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RE: XForms WD 20011207 - document architecture

From: Micah Dubinko <MDubinko@cardiff.com>
Date: Thu, 13 Dec 2001 13:54:43 -0800
Message-ID: <E840F0B7E6189547BDB91DA8BF2228AB28C087@csmail.cardiff.com>
To: "'Jim Wissner'" <jim@jbrix.org>, "'www-forms@w3.org'" <www-forms@w3.org>
What I mean is that XForms 1.0 doesn't provide the necessary "Modularization
of XHTML(tm) in XML Schema" (or the equivalent for SVG/XSL/etc.) pieces
needed to define an overall markup language.

An example of something along these lines is the HTML+SMIL profile

I expect similar for various combinations of XForms with other languages. It
is a form of layering brought about by necessity. It's easy to imagine
XForms integrated with some new markup language that doesn't exist today.
Until time travel technology improves, that sort of thing will never make
XForms 1.0. ;-)


-----Original Message-----
From: Jim Wissner [mailto:jim@jbrix.org]
Sent: Thursday, December 13, 2001 1:42 PM
To: Micah Dubinko
Cc: www-forms@w3.org
Subject: RE: XForms WD 20011207 - document architecture

At 12:21 PM 12/13/2001 -0800, you wrote:
>For every containing document, there needs to be some additional work to
>define such things (for instance, XHTML 2.0 will be a biggie). So, in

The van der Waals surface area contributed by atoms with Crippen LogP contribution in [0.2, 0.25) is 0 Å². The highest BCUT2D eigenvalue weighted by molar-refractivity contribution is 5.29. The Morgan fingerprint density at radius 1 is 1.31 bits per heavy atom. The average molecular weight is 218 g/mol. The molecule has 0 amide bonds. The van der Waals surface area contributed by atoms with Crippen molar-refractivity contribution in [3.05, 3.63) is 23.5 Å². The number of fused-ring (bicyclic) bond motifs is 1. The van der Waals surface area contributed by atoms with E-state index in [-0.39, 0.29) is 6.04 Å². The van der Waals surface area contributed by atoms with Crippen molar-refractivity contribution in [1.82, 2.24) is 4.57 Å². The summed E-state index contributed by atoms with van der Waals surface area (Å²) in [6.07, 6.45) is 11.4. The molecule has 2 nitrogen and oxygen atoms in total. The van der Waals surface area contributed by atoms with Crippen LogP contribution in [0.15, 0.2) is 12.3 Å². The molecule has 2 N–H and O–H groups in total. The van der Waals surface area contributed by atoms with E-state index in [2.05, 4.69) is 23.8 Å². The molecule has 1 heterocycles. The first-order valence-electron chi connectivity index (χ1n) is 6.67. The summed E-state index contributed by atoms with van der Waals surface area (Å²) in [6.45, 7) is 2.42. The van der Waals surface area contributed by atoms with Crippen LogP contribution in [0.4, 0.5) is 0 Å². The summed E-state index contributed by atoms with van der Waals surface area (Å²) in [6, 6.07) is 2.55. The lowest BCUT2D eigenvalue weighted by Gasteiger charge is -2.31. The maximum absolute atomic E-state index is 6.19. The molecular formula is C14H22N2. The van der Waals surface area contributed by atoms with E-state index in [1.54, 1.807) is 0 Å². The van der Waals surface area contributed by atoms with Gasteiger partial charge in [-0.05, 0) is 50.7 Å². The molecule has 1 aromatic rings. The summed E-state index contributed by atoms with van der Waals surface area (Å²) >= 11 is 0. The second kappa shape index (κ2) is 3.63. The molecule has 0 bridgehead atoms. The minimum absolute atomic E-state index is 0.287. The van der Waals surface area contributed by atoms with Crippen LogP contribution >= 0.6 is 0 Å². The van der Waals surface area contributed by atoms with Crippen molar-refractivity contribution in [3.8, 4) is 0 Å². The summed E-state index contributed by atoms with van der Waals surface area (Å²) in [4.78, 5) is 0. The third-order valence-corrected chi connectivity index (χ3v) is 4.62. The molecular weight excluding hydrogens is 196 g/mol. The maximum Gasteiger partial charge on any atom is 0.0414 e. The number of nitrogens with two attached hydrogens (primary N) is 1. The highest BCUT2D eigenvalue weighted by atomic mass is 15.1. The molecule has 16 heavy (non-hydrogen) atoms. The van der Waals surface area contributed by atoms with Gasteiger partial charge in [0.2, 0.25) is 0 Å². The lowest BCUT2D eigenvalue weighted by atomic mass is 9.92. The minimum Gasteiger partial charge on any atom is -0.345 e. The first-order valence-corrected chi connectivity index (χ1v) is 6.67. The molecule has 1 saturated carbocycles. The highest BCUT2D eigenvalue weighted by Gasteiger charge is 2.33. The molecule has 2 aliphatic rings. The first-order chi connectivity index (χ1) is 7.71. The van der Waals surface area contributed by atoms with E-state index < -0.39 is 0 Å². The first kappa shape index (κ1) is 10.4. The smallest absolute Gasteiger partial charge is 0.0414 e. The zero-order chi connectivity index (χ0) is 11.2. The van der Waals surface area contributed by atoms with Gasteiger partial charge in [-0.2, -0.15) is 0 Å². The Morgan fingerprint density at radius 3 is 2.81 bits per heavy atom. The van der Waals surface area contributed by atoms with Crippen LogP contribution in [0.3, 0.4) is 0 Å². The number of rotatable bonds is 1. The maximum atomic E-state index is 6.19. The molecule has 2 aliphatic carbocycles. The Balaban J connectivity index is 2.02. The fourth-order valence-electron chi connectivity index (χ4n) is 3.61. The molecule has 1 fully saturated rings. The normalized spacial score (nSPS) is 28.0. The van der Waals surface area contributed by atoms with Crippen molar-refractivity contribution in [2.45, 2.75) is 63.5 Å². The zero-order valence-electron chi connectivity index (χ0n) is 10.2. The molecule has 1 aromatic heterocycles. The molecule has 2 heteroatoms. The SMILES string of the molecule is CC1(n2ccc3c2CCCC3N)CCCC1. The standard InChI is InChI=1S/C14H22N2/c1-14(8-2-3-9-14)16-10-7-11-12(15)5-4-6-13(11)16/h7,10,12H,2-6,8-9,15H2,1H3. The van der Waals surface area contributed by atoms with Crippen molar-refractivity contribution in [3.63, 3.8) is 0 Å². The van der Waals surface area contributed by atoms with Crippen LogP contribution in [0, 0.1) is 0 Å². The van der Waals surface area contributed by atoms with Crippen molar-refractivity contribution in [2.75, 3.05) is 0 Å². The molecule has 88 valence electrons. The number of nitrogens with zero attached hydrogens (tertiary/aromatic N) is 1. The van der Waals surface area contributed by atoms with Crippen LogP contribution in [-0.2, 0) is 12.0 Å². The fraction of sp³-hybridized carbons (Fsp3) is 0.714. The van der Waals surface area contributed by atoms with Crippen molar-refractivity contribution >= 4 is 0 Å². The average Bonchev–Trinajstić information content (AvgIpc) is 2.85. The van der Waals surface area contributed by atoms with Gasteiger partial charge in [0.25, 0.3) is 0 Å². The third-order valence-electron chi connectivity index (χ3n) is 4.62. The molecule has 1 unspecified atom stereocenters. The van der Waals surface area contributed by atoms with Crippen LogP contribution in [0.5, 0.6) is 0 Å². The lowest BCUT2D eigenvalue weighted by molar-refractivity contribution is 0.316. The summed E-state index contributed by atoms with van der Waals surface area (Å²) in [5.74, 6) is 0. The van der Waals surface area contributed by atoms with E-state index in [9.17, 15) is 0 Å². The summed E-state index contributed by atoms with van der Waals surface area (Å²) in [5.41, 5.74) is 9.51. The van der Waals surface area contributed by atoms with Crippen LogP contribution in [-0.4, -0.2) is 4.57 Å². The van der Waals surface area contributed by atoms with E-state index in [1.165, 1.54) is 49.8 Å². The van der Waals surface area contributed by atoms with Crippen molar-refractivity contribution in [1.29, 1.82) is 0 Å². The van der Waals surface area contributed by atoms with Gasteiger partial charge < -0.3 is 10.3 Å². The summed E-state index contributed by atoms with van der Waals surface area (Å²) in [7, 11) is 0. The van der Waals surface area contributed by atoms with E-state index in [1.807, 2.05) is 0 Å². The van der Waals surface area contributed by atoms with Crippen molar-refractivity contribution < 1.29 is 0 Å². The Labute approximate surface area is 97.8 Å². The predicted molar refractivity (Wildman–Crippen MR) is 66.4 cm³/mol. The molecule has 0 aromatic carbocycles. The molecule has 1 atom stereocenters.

Can you explain what you mean here?  By "define" do you mean explain, or do 
you mean there will be constraints in the spec that will need to be 
followed?  And, if there will be additional constraints in the spec for 
specific markup languages, what does this mean for non-standard 
containers?  Is this the layered spec approach that Ryan spoke of?


>document types that have a concept of a separate head and body sections,
>XForms 1.0 document provides guidance on how to design the new combined
>document type. Obviously, in document types without head/body separation,
>the closest approximation needs to be used.
>-----Original Message-----
>From: Tomayko, Ryan [mailto:Ryan_Tomayko@stercomm.com]
>Sent: Wednesday, December 12, 2001 8:29 AM
>To: 'www-forms@w3.org'
>Subject: RE: XForms WD 20011207 - document architecture
>IMO, the WG has done a terrific job at balancing the level of separation of
>XForms functionality from specific UI markups (considering the pressure
>must be receiving for delivering the next generation of *HTML* [bread and
>butter] forms). The fact that the specification lays down rules for use in
>XHTML should not be considered a negative aspect of the specification.
>Imagine the implementation incompatibilities you would have if the spec
>more vague in this area. I would argue that further specifics on how XForms
>works into XHTML is in order, not less. Further, if other UI markups are to
>be supported (WML/HDML/XSL-FO for instance), I would suggest amendments or
>sub-specifications that go deeper into implementation details for these
>Attacking the inclusion of HTML specific constructs in the spec may be
>misguided. Perhaps what is needed is a more layered approach to defining
>these constructs. For example, the XForms Core Specification, The XForms